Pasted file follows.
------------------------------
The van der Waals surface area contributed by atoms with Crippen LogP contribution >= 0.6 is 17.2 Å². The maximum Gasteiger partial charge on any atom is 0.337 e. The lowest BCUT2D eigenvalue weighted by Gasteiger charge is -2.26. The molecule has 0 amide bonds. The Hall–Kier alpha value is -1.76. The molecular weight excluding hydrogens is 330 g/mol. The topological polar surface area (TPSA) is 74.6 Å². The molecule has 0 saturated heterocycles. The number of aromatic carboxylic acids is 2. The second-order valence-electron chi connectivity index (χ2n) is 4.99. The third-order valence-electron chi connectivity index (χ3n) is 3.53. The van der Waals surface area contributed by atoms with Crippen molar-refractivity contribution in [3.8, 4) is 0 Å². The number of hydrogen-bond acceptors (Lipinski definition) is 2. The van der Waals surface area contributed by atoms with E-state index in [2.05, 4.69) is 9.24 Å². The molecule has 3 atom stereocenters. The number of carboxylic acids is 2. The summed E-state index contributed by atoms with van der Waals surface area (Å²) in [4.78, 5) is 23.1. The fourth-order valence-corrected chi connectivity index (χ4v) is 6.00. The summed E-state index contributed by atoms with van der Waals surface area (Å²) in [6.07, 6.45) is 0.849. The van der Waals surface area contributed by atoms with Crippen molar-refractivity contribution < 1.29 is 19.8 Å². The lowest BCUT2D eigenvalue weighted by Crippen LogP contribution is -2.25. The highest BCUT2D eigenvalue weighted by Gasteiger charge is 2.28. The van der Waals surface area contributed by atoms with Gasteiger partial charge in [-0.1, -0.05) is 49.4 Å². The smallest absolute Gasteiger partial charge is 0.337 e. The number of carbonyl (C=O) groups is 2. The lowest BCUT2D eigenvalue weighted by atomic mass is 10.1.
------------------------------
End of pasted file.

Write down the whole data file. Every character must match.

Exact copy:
The van der Waals surface area contributed by atoms with Crippen LogP contribution >= 0.6 is 17.2 Å². The maximum Gasteiger partial charge on any atom is 0.337 e. The lowest BCUT2D eigenvalue weighted by Gasteiger charge is -2.26. The molecule has 0 amide bonds. The Hall–Kier alpha value is -1.76. The molecular weight excluding hydrogens is 330 g/mol. The topological polar surface area (TPSA) is 74.6 Å². The molecule has 0 saturated heterocycles. The number of aromatic carboxylic acids is 2. The second-order valence-electron chi connectivity index (χ2n) is 4.99. The third-order valence-electron chi connectivity index (χ3n) is 3.53. The van der Waals surface area contributed by atoms with Crippen molar-refractivity contribution in [3.8, 4) is 0 Å². The number of hydrogen-bond acceptors (Lipinski definition) is 2. The van der Waals surface area contributed by atoms with E-state index in [2.05, 4.69) is 9.24 Å². The molecule has 3 atom stereocenters. The number of carboxylic acids is 2. The summed E-state index contributed by atoms with van der Waals surface area (Å²) in [4.78, 5) is 23.1. The fourth-order valence-corrected chi connectivity index (χ4v) is 6.00. The summed E-state index contributed by atoms with van der Waals surface area (Å²) in [6.07, 6.45) is 0.849. The van der Waals surface area contributed by atoms with Crippen molar-refractivity contribution < 1.29 is 19.8 Å². The lowest BCUT2D eigenvalue weighted by Crippen LogP contribution is -2.25. The highest BCUT2D eigenvalue weighted by Gasteiger charge is 2.28. The van der Waals surface area contributed by atoms with Gasteiger partial charge in [-0.1, -0.05) is 49.4 Å². The smallest absolute Gasteiger partial charge is 0.337 e. The number of carbonyl (C=O) groups is 2. The lowest BCUT2D eigenvalue weighted by atomic mass is 10.1.